Available with 3D Analyst license.
Surface Difference works by performing a geometric comparison between the triangles of both input surfaces. The triangles from the first surface are classified as either completely above, below, or intersecting the second (reference) surface. When intersections are detected, triangles get subdivided into portions that are classified as above, below, or coplanar to the other surface. Contiguous triangles, and triangle parts, that have the same classification are grouped into polygons, and their volumetric contributions are summed to provide a total for each of these polygons. This information is then written to the output polygon feature class.
The difference surface is constructed using constrained Delaunay triangulation while performing the geometric comparison between the two input surfaces. The z values of this surface represent the height differential between the input surfaces. Z values of 0.0 occur where the input surfaces have coincident values. Positive values denote the areas where the first surface is above the second (reference) surface, and negative values reflect areas where the first surface is below the second. Learn more about constrained Delaunay triangulation.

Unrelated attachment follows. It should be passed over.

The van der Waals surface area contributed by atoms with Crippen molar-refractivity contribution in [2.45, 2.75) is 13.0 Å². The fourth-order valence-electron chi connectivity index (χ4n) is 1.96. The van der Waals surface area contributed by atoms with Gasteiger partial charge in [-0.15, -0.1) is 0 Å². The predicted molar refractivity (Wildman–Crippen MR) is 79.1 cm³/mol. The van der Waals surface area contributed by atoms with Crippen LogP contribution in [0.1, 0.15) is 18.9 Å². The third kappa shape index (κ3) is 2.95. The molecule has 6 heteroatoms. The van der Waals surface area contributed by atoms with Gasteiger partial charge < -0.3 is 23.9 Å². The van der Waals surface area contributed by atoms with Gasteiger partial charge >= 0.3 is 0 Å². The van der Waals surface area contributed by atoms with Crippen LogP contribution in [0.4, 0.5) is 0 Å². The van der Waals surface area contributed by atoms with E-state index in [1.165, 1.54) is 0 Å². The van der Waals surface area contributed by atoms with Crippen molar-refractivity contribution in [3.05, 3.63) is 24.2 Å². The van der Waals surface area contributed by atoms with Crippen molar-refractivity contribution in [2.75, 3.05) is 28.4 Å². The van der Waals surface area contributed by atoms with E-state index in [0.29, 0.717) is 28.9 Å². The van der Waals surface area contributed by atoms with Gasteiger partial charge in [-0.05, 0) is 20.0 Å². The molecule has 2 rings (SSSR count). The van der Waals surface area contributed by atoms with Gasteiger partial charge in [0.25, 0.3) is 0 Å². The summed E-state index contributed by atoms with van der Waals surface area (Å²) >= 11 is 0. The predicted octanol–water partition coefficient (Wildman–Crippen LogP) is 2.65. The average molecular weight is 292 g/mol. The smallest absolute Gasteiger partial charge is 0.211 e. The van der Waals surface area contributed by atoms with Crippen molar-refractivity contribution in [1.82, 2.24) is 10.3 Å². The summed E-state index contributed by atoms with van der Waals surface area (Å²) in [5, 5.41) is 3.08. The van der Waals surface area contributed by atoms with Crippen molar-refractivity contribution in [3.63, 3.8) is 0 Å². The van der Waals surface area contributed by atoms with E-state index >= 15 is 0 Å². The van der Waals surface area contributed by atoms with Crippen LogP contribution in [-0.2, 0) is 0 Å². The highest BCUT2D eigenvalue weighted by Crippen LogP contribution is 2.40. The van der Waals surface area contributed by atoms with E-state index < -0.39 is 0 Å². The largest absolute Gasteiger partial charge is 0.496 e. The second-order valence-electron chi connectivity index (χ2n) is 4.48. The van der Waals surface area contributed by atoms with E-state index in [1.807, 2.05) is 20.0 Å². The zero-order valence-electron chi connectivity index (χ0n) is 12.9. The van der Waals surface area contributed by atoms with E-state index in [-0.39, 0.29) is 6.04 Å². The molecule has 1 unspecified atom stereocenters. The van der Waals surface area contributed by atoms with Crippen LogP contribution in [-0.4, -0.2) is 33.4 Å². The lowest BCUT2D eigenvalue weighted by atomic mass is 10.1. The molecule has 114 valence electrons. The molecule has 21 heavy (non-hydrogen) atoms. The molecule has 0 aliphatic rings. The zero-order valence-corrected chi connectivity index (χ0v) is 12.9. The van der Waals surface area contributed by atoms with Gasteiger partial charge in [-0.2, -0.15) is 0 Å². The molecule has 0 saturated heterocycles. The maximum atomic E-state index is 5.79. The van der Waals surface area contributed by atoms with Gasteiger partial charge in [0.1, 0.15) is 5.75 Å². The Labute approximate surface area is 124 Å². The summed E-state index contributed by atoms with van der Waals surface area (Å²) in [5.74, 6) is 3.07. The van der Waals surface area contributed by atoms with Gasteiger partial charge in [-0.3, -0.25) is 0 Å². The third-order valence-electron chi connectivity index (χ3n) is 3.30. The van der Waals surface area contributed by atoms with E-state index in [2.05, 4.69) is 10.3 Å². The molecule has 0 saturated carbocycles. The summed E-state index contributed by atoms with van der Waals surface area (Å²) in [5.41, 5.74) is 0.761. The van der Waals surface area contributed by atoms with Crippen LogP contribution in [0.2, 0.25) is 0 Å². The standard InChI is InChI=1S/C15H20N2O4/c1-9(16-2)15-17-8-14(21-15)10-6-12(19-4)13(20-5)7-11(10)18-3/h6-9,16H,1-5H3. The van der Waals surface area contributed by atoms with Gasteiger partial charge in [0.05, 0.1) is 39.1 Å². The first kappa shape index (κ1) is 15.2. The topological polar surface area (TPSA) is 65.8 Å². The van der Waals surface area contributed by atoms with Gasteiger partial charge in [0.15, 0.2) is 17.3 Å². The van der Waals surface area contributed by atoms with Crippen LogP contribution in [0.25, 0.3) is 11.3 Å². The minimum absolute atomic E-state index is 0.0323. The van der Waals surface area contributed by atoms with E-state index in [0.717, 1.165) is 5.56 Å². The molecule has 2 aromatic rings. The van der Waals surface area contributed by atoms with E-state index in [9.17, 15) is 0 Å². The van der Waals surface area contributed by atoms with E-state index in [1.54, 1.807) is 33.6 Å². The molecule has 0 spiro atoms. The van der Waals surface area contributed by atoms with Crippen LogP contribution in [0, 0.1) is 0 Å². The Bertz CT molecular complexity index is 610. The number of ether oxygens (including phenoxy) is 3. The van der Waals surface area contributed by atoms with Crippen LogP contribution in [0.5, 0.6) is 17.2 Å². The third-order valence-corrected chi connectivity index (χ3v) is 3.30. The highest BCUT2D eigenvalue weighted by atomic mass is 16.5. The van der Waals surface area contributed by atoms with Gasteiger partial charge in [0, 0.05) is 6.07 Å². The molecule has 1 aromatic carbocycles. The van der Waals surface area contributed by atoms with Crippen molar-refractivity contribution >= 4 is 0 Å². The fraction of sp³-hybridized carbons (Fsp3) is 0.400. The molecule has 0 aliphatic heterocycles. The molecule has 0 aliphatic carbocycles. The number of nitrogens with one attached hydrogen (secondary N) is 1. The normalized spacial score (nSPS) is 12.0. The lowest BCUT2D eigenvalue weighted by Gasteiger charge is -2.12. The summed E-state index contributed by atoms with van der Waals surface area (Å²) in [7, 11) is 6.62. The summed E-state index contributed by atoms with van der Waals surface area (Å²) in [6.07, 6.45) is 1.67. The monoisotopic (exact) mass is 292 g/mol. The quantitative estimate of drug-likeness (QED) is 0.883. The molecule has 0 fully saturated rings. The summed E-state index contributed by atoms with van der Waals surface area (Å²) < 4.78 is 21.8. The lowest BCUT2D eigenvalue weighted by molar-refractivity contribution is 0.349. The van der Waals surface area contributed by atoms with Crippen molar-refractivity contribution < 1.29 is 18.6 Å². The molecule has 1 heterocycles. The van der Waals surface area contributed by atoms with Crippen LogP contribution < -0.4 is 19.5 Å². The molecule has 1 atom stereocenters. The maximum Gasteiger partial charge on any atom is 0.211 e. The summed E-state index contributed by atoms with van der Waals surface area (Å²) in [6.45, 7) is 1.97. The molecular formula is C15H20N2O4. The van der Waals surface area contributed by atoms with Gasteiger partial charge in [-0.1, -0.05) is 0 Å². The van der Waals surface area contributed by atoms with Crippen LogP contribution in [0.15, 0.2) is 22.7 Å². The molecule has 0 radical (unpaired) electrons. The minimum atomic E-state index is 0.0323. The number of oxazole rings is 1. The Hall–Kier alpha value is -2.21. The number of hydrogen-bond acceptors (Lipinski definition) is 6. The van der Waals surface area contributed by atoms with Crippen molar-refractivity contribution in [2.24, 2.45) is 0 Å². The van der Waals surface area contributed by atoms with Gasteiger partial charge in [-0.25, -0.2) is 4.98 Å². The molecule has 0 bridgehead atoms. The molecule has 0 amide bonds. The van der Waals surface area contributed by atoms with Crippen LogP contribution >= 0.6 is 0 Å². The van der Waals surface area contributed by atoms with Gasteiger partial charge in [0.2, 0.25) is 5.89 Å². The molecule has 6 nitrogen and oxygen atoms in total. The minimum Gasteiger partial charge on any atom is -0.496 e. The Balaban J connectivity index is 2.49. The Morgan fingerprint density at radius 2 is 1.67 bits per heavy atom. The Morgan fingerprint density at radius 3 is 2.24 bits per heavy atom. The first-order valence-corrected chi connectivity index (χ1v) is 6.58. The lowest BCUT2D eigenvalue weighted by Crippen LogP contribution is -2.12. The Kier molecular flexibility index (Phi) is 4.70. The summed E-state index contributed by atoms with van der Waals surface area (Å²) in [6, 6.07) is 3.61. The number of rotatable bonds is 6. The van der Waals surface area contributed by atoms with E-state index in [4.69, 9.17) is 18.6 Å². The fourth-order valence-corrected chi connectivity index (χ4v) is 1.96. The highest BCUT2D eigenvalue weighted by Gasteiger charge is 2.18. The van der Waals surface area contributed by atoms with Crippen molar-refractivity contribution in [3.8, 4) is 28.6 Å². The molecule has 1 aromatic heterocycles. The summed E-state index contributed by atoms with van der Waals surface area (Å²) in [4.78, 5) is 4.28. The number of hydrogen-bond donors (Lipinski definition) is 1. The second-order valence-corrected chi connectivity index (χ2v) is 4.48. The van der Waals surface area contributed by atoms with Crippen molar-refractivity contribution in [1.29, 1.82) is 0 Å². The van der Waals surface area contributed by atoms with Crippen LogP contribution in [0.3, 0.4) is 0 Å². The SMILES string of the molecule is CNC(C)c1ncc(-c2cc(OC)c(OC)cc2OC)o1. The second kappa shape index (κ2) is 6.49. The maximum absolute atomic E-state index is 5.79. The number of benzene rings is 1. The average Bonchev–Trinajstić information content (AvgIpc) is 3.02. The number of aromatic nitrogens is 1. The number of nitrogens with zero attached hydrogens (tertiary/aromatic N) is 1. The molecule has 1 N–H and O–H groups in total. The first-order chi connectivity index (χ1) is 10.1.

When a difference raster is requested, the tool converts the triangulated difference surface to a raster using linear interpolation.
When an output TIN folder is specified, the triangulated difference surface will be written as a TIN to the specified workspace. If the resulting surface would contain too many nodes for one TIN to store, the tool may output multiple TINs.